Its interesting that you see parallels between Hinduism and Judaism. As two surviving ancient religions I think that there are a lot of parallels as well as differences. Both have a strong link between religion and cultural identity.

    Judaism has a much more formalised process for the acceptance of converts. I think it is interesting that traditionally people asking to be converts will be refused. The linked article makes a little more sense of what happens to many Westerners who feel they have a Hindu soul. Once it becomes apparent that at heart someone is Hindu, Western or otherwise, acceptance will follow.

  6. It is common to see "white babas" in India now.. Not a biggie

  7. Hi. You have an interesting blog. I too am a white Hindu. I got involved thru the Hare Krishnas. Whilst they provoked an interest I found them to be overly restrictive and often corrupt considering their holier than thou attitudes.

    I have been attending temples in the UK and now Orlando Florida for about 11 years (mainly in the states). I did thousands of hours of Seva (volunteer work) at a certain large temple and whilst great most times, I did feel hostility, resentment and suspicion from some traditional Indian Hindus.

    I now attend a much smaller friendlier temple and whilst the cattiness of some suspicious Indians still remains at the end of the day I am there to be with god. If I seem a little jaded don't be put off. I would advise however not to get too involved with temple politics. I'm finding that being on the periphery of a temple's hierarchy to be safer mentally. I realise as a white person we stick out at temple and so you should expect at times other devotees may be suspicious especially if you get very involved as I did.

    If I seem jaded please forgive me. I love being Hindu. I don't seek others permission to be a Hindu. I know I have a spiritual connection to Lord Krishna. He helps me and my family. I believe he has spoken to me on a one to one basis. That might sound weird but it's my belief. I don't know much in way of Sanskrit/Hindi language but I know when I'm at temple the words in the Bhajans are benefiting subconsciously.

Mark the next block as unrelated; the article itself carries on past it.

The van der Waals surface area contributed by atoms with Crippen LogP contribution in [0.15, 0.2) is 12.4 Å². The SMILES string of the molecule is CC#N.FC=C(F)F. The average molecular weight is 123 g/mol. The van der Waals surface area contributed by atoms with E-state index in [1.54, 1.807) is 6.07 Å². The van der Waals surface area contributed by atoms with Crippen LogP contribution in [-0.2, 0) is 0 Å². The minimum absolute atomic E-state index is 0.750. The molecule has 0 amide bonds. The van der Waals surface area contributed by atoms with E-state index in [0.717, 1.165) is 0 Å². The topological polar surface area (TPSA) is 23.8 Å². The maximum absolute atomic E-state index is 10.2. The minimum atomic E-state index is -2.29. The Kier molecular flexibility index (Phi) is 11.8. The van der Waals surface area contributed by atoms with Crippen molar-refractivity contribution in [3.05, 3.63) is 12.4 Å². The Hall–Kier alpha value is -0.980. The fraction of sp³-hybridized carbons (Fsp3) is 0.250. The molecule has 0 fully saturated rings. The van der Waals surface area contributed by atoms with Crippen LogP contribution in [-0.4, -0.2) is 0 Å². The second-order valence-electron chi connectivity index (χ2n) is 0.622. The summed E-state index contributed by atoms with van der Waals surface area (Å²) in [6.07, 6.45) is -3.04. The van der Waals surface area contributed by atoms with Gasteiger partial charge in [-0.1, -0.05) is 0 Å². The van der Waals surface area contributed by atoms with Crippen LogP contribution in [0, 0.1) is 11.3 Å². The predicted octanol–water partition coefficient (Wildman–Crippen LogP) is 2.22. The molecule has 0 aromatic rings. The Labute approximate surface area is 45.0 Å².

I admire the work you have done with your blog. I have one on wordpress if you'd like to take a look.

    If I've waffled please forgive me. What I want to convey is keep following Sanatana Dharma. It is incredibly diverse and absolutely should accommodate people not born to the religion.

    I'm reminded of the expression "if a cat has kittens in the oven do you call them biscuits?"

    Its not a great analogy. But surely our souls just got born into a body that wasn't born Hindu and God had a reason for that. If we adopt Hinduism as our religion this too could be their plan.(It could be free will too! But let's assume it was gods idea.)

    Thank you

  8. It's great to hear from you! Thank you for your insight. I'll go check out your blog :)

  9. Namaste Aamba,

    I found Vedic philosophy 12 years ago after growing up Catholic. My husband and I used to practice more strictly and were part of many Vaisnava communities before. We just practice at home now. I have found that this path of Sanatana Dharma should make one more tolerant of everything and make it easy to have friends of all kinds. I used to be quite fanatical about things but now that I am older and have a school aged child, I am more relaxed.
    Even she knows her path and likes to see that there is a spirit in everything. If you would like to see a simple family life of non-Indians who worship Krsna, visit my blog: